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Issue 71 Report & Analysis
Smart Cities and the Role of Defense

by Mr. Richard Sear: Partner & SVP – Frost & Sullivan 

A smart city should first and foremost be a human centric city – whilst technology is integrated to push the quality of resource optimization and management and service provision to the limit possible with the help of superior communication and Information Technology (IT), the primary objective should always be improving the lives of its citizens. Smart city projects are part of a general concept of city modernization; one could consider them a natural evolution in the same way as cities evolved to integrate multiple lane roads, electricity grids and other major events over the last thousands of years. While the potential contribution and benefits of Information and Communication Technologies (ICT) to modernization can be considerable, smart city projects should never be seen in isolation, or as one element in a city’s (or a region’s) evolution. At the same time, interpreting smart city projects as technology projects alone would be a mistake. Given the continued urbanization process and in consequence the increased population density and resource consumption of cities around the world, the start of any city modernization process needs to be rooted in the question of what kind of place does a city want to become: How should the various targets such as “quality of life” be defined, the realization of which can then be supported by technology solutions.
In the past decade, the notion of the “smart city” has been gaining attention around the world. Also called the “wired”, “networked” or “ubiquitous” city, the “smart city” is the latest in a long line of popular terms, referring to the development of technology-based urban systems for driving efficient city management and economic growth. One can clearly see in the last few years the bifurcation of approaches to imagining a smart city. On the one hand you have cities that opt for a project driven strategy whereby the mass aggregation of projects such as lighting, parking and public wifi create a swarm of technology enveloping a city. On the other hand you have cities that are thinking on a more platform basis, using an approach of the city acting as a single entity upon which different applications are “plugged” into.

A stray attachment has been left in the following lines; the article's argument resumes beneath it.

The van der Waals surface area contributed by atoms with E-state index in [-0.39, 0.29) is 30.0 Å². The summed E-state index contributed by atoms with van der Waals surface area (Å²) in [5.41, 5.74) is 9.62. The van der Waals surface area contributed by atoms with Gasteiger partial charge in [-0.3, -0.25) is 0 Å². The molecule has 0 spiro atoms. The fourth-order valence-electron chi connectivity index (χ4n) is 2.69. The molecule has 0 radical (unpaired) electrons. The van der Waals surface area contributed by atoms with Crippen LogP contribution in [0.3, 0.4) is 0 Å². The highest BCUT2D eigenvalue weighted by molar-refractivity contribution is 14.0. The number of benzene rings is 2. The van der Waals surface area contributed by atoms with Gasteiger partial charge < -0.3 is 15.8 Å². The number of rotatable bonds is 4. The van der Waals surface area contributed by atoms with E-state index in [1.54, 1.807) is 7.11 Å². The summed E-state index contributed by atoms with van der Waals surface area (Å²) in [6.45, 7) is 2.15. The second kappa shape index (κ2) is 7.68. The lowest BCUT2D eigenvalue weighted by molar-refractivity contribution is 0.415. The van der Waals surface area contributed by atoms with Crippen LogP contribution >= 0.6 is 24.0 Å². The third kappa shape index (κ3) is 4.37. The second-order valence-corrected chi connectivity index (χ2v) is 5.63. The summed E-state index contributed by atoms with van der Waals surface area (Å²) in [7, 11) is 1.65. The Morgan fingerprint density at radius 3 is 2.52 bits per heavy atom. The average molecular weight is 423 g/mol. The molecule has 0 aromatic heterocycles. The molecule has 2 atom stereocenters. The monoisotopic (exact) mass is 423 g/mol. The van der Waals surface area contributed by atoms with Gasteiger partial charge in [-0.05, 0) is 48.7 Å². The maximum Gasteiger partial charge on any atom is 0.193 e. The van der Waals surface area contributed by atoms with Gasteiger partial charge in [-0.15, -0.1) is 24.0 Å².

My team has spent a considerable amount of time working with cities and solution providers around the world to help bring clarity to this space. In doing so our team identifies a smart city as one that fulfills at least 5 of 8 parameters. These eight parameters include: smart buildings, smart energy, smart mobility, smart health care, smart infrastructure, smart technology, smart governance and smart education, and smart citizens as depicted by Figure 1.
In assessing the various approaches it has become clear to our team that leading cities are those that are able to create a clearly identifiable plan in each of these sectors, and that each sector is integrated into each other using an interconnected software platform.
Your Imperative to Act
By 2030, five billion people will surge into cities. As more cities become smart-- either built from scratch, like Songdo in South Korea, or existing ones upgraded with intelligent infrastructure, such as in Barcelona or Singapore, – we find cities becoming more responsive to the needs of the citizens that reside within them. Cities in this respect have little choice, this is a new era of city transformation that holds digitization as the gold standard. For a city to ignore this transformation will almost certainly result in a deep weakening of its competitive positioning and thus its ability to maintain businesses and attract a diverse population. Over time one can imagine the devastating affect this would have on the cities that do not immediately begin work to digitally modernize.